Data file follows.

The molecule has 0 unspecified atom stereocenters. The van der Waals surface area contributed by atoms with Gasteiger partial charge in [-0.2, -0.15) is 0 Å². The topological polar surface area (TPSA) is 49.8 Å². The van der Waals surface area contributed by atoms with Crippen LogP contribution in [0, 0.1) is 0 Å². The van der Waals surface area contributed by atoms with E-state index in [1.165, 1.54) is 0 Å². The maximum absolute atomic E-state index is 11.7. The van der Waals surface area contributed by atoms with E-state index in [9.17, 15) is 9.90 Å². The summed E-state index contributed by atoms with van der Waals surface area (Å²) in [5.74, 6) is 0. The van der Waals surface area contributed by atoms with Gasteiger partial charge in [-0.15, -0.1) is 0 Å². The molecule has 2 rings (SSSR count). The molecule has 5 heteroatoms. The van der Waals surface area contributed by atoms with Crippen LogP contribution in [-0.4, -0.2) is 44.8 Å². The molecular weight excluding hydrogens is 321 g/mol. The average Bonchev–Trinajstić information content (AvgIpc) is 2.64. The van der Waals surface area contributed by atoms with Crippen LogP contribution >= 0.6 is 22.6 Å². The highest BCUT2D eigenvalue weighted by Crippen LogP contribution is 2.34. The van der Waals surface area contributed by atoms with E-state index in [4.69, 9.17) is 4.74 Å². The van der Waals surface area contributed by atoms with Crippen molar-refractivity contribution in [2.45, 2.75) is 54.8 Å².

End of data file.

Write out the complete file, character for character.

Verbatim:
The molecule has 0 unspecified atom stereocenters. The van der Waals surface area contributed by atoms with Gasteiger partial charge in [-0.2, -0.15) is 0 Å². The topological polar surface area (TPSA) is 49.8 Å². The van der Waals surface area contributed by atoms with Crippen LogP contribution in [0, 0.1) is 0 Å². The van der Waals surface area contributed by atoms with E-state index in [1.165, 1.54) is 0 Å². The maximum absolute atomic E-state index is 11.7. The van der Waals surface area contributed by atoms with E-state index in [9.17, 15) is 9.90 Å². The summed E-state index contributed by atoms with van der Waals surface area (Å²) in [5.74, 6) is 0. The van der Waals surface area contributed by atoms with Gasteiger partial charge in [-0.15, -0.1) is 0 Å². The molecule has 2 rings (SSSR count). The molecule has 5 heteroatoms. The van der Waals surface area contributed by atoms with Crippen LogP contribution in [-0.4, -0.2) is 44.8 Å². The molecular weight excluding hydrogens is 321 g/mol. The average Bonchev–Trinajstić information content (AvgIpc) is 2.64. The van der Waals surface area contributed by atoms with Crippen LogP contribution >= 0.6 is 22.6 Å². The highest BCUT2D eigenvalue weighted by Crippen LogP contribution is 2.34. The van der Waals surface area contributed by atoms with E-state index in [4.69, 9.17) is 4.74 Å². The van der Waals surface area contributed by atoms with Crippen molar-refractivity contribution in [2.45, 2.75) is 54.8 Å².